When my husband and I were making wedding plans six years ago, we were blown away by how much everything cost. We live in New York City, where wedding venues charge anywhere from $5,000 to $500,000. Even having a wedding in a park -- which we ultimately vetoed because of all the work -- proved to be a pain in the butt after we considered the cost of food, invitations, tables, chairs, and everything else. So when it came time to thinking about our wedding rings, we didn't. My husband had gifted me with an unbelievably gorgeous diamond engagement ring, and I approached the wedding band like some do their bridal undergarments. It was the last thing on my mind. I had a very whatever attitude about the whole thing.
Big, huge mistake. The ring my husband placed on my finger, while saying the vows that meant a bazillion times more to me, now causes my finger to flare up and rash whenever I wear it. And this fact upsets me more than I ever imagined it would.
As the holidays approach, I'd be lying if I didn't admit I've thought about telling my husband that I'd like to replace my contaminated wedding band with something else. Not something super expensive -- just something that won't cause my finger to fall off after prolonged exposure to it. I'm not asking him to buy it for me -- I'm happy to take whatever extra money I've made independent of him. But the thing is, when you're married, it doesn't feel right to spend that kind of money on yourself unless you both approve of it. And certainly not on something as sacred as your wedding band.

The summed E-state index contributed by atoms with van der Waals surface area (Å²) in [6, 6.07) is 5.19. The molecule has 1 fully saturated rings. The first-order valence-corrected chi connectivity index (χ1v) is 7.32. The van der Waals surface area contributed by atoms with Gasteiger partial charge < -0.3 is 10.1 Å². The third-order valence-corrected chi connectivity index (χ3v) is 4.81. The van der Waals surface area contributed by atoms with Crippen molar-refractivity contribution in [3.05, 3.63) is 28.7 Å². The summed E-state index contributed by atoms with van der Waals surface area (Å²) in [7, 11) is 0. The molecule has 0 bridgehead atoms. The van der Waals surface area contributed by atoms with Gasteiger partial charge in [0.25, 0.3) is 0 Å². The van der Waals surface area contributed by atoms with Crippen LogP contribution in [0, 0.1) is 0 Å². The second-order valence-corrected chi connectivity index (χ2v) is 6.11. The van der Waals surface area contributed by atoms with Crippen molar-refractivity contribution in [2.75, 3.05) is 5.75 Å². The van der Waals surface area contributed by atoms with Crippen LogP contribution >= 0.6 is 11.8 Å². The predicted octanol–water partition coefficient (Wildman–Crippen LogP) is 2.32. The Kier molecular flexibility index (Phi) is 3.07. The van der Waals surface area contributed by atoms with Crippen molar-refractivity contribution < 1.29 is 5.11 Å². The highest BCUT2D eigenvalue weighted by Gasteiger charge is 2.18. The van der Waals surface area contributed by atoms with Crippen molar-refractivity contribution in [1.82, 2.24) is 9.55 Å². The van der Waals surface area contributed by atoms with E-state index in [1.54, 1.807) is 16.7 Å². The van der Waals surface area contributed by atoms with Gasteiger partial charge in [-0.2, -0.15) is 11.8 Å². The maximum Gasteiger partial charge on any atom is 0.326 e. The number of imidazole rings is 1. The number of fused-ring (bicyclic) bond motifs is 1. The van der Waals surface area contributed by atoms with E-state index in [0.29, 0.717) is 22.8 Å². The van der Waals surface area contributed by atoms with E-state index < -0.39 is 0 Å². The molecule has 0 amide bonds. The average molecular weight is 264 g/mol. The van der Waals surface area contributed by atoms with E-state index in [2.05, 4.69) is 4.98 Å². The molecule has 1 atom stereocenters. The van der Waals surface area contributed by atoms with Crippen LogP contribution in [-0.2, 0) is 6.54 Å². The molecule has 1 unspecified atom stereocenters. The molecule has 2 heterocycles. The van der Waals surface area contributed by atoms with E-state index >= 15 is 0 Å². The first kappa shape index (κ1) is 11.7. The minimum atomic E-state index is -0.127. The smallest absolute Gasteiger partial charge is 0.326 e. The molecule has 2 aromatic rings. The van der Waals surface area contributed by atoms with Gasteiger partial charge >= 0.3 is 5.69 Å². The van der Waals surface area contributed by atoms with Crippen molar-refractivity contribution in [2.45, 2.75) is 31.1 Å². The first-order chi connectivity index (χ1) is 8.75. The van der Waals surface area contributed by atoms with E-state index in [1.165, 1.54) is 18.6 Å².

There's this voice in my head that sounds like this: What kind of woman buys a new wedding ring years after the wedding? Vows weren't whispered over the new ring. It didn't exist practically as part of my anatomy for six years. It will hold absolutely no significance. The only women who do things like this are ... yikes, Kardashian women. Not the actual Kardashians, mind you, who would have had the sense to shell out a little more money on the ring and a little less on the flowers and the DJ while planning their wedding.
But I don't want to live the rest of my married days, which I hope means the rest of my life, wearing my engagement ring on my finger and my wedding band on a chain around my neck. It feels odd, like I'm sending a message that I haven't made that marital commitment yet.
I know, it's just a materialistic symbol. It's a shallow thought.
But when I recently read that the average cost of an engagement ring is $5,431 in America, I couldn't help but want to shout out loud to any woman currently planning her wedding that she should also consider spending a good amount on a sturdy wedding band that will last a lifetime.
Replace your fancy paper invitations with plain white ones. Get daisies and carnations instead of peonies. Whatever it takes -- your ring will prove far more important to you in 10 years than your flower arrangement did the day after your wedding.
Did you spend a lot of money on your wedding band?
Image via Yovany Alas/Flickr